From: Mark Rodgers [mailto:firstname.lastname@example.org]
> From: "Jeff Garland" <email@example.com>
> > I'm not sure what you mean by I/O, but the 'calendar' is responsible
> > for defining the mapping between the label form (eg: 2002-1-1) and
> > a counted form. The counted form is used form is used for calculation
> > and comparisons.
> But it seems to me that I need to write "gregorian::date" instead of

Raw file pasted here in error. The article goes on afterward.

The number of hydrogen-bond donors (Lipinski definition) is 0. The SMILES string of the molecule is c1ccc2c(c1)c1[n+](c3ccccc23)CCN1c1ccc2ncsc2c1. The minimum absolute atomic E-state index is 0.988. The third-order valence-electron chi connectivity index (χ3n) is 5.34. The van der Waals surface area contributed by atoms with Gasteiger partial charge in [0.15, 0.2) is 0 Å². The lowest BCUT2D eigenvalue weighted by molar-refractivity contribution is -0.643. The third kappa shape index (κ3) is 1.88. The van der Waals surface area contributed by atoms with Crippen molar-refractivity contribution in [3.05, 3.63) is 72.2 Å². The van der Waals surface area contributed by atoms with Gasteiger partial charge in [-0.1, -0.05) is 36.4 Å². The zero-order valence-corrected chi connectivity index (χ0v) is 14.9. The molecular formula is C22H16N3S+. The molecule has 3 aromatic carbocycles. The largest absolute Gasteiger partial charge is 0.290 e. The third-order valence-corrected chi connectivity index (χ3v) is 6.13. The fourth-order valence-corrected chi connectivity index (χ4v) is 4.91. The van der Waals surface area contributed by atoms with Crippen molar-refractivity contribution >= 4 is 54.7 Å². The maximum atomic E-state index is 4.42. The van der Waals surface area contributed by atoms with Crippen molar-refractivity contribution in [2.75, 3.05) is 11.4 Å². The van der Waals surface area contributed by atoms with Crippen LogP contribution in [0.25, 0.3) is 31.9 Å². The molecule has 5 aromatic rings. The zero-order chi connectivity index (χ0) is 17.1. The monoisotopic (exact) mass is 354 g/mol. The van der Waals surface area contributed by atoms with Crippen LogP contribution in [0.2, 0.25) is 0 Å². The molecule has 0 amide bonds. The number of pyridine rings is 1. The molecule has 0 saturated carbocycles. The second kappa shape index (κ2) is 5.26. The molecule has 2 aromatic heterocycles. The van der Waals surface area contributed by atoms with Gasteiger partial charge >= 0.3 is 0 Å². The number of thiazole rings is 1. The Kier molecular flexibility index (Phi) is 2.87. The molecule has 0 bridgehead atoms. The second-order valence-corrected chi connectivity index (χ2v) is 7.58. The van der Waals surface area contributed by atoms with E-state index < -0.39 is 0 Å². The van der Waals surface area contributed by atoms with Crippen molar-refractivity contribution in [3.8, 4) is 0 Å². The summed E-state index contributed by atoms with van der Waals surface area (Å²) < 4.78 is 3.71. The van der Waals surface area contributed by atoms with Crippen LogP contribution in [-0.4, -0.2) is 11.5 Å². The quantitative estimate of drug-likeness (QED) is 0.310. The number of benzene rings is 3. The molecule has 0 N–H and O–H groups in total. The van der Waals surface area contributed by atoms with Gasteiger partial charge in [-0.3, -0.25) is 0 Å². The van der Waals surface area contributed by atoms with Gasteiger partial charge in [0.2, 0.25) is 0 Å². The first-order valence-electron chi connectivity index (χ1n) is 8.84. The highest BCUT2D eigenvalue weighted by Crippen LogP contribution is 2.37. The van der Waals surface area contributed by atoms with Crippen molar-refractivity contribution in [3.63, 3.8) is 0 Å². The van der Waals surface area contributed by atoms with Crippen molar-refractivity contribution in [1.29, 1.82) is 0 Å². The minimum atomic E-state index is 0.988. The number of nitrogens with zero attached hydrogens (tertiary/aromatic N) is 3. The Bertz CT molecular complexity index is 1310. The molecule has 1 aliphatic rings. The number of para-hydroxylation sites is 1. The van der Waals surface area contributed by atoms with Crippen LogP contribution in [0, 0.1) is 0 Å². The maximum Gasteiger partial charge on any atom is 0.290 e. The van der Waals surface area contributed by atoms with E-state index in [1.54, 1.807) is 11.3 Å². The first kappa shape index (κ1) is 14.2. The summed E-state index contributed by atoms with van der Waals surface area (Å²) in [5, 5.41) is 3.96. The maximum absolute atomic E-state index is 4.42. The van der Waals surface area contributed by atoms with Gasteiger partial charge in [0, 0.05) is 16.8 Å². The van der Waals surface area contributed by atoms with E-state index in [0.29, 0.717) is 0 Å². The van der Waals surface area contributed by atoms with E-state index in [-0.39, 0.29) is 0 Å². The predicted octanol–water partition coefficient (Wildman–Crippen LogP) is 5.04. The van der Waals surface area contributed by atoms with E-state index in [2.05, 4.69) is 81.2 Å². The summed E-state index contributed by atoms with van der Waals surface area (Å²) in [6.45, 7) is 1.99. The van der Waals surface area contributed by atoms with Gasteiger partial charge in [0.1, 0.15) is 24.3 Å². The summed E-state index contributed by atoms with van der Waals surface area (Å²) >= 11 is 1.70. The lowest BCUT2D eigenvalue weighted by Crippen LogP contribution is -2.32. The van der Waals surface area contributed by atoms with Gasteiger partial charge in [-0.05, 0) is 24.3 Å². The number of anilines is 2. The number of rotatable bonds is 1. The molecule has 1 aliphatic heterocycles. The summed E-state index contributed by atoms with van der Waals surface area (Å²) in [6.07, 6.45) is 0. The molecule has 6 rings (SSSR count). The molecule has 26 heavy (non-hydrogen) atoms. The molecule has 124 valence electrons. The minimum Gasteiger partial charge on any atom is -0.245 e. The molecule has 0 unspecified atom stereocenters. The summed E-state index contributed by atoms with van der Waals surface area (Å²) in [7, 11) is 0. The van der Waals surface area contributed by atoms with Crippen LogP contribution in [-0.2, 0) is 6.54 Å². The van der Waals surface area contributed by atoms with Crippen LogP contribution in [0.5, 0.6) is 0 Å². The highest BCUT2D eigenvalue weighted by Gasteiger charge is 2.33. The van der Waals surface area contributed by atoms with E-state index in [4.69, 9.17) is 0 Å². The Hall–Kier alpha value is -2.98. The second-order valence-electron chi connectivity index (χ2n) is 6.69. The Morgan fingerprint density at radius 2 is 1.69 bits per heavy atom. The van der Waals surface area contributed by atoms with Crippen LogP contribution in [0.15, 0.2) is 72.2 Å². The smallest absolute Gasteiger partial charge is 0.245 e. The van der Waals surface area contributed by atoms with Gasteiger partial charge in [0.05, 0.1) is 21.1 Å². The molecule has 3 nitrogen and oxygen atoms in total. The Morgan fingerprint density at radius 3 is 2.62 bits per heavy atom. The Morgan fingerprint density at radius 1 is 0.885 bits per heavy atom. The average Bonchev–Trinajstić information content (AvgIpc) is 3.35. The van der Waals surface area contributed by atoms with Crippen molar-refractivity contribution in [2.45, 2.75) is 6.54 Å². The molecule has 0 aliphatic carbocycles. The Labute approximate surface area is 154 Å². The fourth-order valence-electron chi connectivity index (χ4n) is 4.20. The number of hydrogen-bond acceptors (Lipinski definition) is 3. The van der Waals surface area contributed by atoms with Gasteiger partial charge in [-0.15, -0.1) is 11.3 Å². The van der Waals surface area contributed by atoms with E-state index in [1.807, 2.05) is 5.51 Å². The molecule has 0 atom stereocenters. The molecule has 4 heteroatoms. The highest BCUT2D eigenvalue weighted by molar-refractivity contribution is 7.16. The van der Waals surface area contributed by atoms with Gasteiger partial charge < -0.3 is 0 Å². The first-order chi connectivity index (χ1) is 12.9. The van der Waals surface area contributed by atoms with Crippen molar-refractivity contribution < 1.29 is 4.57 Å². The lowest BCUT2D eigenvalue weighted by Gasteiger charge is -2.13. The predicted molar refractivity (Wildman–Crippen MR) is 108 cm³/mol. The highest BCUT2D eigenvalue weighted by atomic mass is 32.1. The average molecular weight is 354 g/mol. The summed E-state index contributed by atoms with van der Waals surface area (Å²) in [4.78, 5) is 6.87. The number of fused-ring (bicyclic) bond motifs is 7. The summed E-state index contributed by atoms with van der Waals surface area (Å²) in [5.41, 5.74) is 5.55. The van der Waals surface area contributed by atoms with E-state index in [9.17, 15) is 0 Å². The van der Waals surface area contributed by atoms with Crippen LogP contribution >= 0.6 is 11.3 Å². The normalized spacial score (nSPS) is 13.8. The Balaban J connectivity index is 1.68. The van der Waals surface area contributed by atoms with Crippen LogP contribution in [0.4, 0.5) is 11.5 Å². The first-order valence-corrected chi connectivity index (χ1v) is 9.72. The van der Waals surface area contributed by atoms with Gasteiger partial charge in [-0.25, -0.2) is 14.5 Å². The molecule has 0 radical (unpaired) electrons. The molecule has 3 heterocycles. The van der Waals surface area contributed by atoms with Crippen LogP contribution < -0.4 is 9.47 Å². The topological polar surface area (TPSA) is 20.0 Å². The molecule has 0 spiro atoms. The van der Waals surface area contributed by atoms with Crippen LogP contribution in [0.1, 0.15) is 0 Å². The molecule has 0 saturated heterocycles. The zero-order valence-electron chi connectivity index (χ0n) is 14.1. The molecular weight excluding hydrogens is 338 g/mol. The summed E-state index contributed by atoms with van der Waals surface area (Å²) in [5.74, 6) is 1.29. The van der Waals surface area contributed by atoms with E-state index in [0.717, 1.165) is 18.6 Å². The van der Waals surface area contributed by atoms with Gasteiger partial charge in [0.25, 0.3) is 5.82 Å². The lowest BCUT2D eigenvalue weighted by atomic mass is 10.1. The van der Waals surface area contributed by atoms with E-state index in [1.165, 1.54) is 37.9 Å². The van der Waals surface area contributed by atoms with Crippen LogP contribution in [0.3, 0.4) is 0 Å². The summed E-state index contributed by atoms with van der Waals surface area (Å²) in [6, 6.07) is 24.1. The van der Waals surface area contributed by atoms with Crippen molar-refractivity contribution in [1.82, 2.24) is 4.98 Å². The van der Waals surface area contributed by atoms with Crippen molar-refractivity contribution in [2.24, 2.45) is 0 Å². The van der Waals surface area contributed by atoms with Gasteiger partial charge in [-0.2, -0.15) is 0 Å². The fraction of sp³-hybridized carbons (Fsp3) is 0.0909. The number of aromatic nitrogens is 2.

> just "date" or perhaps "date<long>".
> I expect that I should be able to do write something like
> date d;
> cin >> set_calendar(gregorian) >> d;
> cout << set_calendar(french_revolutionary) << d;
> The date, d, contains a value representing a day that has many
> names according to different calendar systems. The name only matters
> for input and output.
But what is a "date<long>" ? In order to convert to a calendar system or do any comparisons you have to know the beginning of the epoch and the increment. A "date" could be measured in seconds since Jan 1, 1970 or it could be measured in years since the beginning of time.
Is "gregorian::date" harder to write then date<long, epoch, increment> ?